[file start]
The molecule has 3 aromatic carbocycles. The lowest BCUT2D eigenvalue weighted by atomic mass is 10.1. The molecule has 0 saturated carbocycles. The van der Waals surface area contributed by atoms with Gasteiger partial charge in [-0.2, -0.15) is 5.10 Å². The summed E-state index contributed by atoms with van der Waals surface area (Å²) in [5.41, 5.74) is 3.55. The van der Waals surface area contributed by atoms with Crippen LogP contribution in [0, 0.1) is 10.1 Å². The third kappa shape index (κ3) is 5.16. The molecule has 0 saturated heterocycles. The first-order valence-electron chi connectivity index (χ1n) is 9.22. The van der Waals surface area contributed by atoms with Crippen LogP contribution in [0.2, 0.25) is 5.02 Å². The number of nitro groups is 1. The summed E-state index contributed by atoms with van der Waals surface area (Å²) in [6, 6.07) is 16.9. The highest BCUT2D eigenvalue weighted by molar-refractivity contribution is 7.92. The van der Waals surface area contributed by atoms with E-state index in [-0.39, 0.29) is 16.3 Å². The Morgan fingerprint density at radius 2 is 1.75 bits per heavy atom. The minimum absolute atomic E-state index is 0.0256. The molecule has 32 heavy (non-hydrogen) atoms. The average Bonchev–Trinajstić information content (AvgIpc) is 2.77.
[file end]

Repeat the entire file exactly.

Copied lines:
The molecule has 3 aromatic carbocycles. The lowest BCUT2D eigenvalue weighted by atomic mass is 10.1. The molecule has 0 saturated carbocycles. The van der Waals surface area contributed by atoms with Gasteiger partial charge in [-0.2, -0.15) is 5.10 Å². The summed E-state index contributed by atoms with van der Waals surface area (Å²) in [5.41, 5.74) is 3.55. The van der Waals surface area contributed by atoms with Crippen LogP contribution in [0, 0.1) is 10.1 Å². The third kappa shape index (κ3) is 5.16. The molecule has 0 saturated heterocycles. The first-order valence-electron chi connectivity index (χ1n) is 9.22. The van der Waals surface area contributed by atoms with Crippen LogP contribution in [0.2, 0.25) is 5.02 Å². The number of nitro groups is 1. The summed E-state index contributed by atoms with van der Waals surface area (Å²) in [6, 6.07) is 16.9. The highest BCUT2D eigenvalue weighted by molar-refractivity contribution is 7.92. The van der Waals surface area contributed by atoms with E-state index in [-0.39, 0.29) is 16.3 Å². The Morgan fingerprint density at radius 2 is 1.75 bits per heavy atom. The minimum absolute atomic E-state index is 0.0256. The molecule has 32 heavy (non-hydrogen) atoms. The average Bonchev–Trinajstić information content (AvgIpc) is 2.77.